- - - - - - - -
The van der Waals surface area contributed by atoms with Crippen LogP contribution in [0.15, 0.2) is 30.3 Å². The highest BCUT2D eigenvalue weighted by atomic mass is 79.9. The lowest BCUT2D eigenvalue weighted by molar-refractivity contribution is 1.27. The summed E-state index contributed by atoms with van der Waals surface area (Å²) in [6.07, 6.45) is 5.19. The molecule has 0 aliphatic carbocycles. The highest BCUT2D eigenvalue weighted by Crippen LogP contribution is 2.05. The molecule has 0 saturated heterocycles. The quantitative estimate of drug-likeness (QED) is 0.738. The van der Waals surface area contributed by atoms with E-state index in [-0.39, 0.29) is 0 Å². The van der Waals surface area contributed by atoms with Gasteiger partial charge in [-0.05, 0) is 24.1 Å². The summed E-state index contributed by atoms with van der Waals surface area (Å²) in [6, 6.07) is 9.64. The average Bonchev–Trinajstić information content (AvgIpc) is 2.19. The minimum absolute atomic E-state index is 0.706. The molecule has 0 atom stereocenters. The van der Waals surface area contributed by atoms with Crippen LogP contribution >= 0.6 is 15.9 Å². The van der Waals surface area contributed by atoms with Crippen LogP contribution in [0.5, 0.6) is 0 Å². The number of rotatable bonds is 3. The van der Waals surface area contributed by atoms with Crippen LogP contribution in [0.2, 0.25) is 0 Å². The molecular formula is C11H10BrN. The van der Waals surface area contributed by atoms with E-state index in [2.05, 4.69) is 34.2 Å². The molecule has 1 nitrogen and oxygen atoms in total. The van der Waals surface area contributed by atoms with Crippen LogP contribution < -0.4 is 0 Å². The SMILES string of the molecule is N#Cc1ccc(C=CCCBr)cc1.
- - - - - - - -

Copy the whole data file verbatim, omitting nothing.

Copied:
The van der Waals surface area contributed by atoms with Crippen LogP contribution in [0.15, 0.2) is 30.3 Å². The highest BCUT2D eigenvalue weighted by atomic mass is 79.9. The lowest BCUT2D eigenvalue weighted by molar-refractivity contribution is 1.27. The summed E-state index contributed by atoms with van der Waals surface area (Å²) in [6.07, 6.45) is 5.19. The molecule has 0 aliphatic carbocycles. The highest BCUT2D eigenvalue weighted by Crippen LogP contribution is 2.05. The molecule has 0 saturated heterocycles. The quantitative estimate of drug-likeness (QED) is 0.738. The van der Waals surface area contributed by atoms with E-state index in [-0.39, 0.29) is 0 Å². The van der Waals surface area contributed by atoms with Gasteiger partial charge in [-0.05, 0) is 24.1 Å². The summed E-state index contributed by atoms with van der Waals surface area (Å²) in [6, 6.07) is 9.64. The average Bonchev–Trinajstić information content (AvgIpc) is 2.19. The minimum absolute atomic E-state index is 0.706. The molecule has 0 atom stereocenters. The van der Waals surface area contributed by atoms with Crippen LogP contribution >= 0.6 is 15.9 Å². The van der Waals surface area contributed by atoms with Crippen LogP contribution in [0.5, 0.6) is 0 Å². The number of rotatable bonds is 3. The van der Waals surface area contributed by atoms with Crippen LogP contribution in [0.2, 0.25) is 0 Å². The molecular formula is C11H10BrN. The van der Waals surface area contributed by atoms with E-state index in [2.05, 4.69) is 34.2 Å². The molecule has 1 nitrogen and oxygen atoms in total. The van der Waals surface area contributed by atoms with Crippen LogP contribution < -0.4 is 0 Å². The SMILES string of the molecule is N#Cc1ccc(C=CCCBr)cc1.